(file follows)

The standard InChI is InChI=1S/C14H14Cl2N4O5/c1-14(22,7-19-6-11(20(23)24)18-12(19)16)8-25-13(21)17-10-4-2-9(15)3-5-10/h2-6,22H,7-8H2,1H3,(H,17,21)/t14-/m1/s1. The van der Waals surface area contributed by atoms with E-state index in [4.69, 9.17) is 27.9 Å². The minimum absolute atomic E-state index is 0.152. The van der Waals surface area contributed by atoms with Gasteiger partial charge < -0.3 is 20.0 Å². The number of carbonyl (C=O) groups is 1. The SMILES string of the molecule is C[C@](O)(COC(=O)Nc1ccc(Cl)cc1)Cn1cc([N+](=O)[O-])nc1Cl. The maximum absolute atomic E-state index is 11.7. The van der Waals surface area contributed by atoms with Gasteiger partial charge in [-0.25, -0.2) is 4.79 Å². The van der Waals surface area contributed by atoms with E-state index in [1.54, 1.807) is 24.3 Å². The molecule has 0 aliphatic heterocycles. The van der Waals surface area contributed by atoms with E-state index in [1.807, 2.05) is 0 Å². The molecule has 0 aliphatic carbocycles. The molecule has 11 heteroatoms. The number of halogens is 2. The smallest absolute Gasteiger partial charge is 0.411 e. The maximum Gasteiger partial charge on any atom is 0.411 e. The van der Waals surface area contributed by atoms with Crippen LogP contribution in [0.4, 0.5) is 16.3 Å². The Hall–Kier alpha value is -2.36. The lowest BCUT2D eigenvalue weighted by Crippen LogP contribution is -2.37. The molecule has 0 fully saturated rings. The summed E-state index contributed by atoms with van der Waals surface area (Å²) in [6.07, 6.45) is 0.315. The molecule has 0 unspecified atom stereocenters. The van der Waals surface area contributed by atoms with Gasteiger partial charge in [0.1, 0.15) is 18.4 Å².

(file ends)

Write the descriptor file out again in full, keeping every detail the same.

The standard InChI is InChI=1S/C14H14Cl2N4O5/c1-14(22,7-19-6-11(20(23)24)18-12(19)16)8-25-13(21)17-10-4-2-9(15)3-5-10/h2-6,22H,7-8H2,1H3,(H,17,21)/t14-/m1/s1. The van der Waals surface area contributed by atoms with E-state index in [4.69, 9.17) is 27.9 Å². The minimum absolute atomic E-state index is 0.152. The van der Waals surface area contributed by atoms with Gasteiger partial charge < -0.3 is 20.0 Å². The number of carbonyl (C=O) groups is 1. The SMILES string of the molecule is C[C@](O)(COC(=O)Nc1ccc(Cl)cc1)Cn1cc([N+](=O)[O-])nc1Cl. The maximum absolute atomic E-state index is 11.7. The van der Waals surface area contributed by atoms with Gasteiger partial charge in [-0.25, -0.2) is 4.79 Å². The van der Waals surface area contributed by atoms with E-state index in [1.54, 1.807) is 24.3 Å². The molecule has 0 aliphatic heterocycles. The van der Waals surface area contributed by atoms with E-state index in [1.807, 2.05) is 0 Å². The molecule has 0 aliphatic carbocycles. The molecule has 11 heteroatoms. The number of halogens is 2. The smallest absolute Gasteiger partial charge is 0.411 e. The maximum Gasteiger partial charge on any atom is 0.411 e. The van der Waals surface area contributed by atoms with Crippen LogP contribution in [0.4, 0.5) is 16.3 Å². The Hall–Kier alpha value is -2.36. The lowest BCUT2D eigenvalue weighted by Crippen LogP contribution is -2.37. The molecule has 0 fully saturated rings. The summed E-state index contributed by atoms with van der Waals surface area (Å²) in [6.07, 6.45) is 0.315. The molecule has 0 unspecified atom stereocenters. The van der Waals surface area contributed by atoms with Gasteiger partial charge in [0.1, 0.15) is 18.4 Å².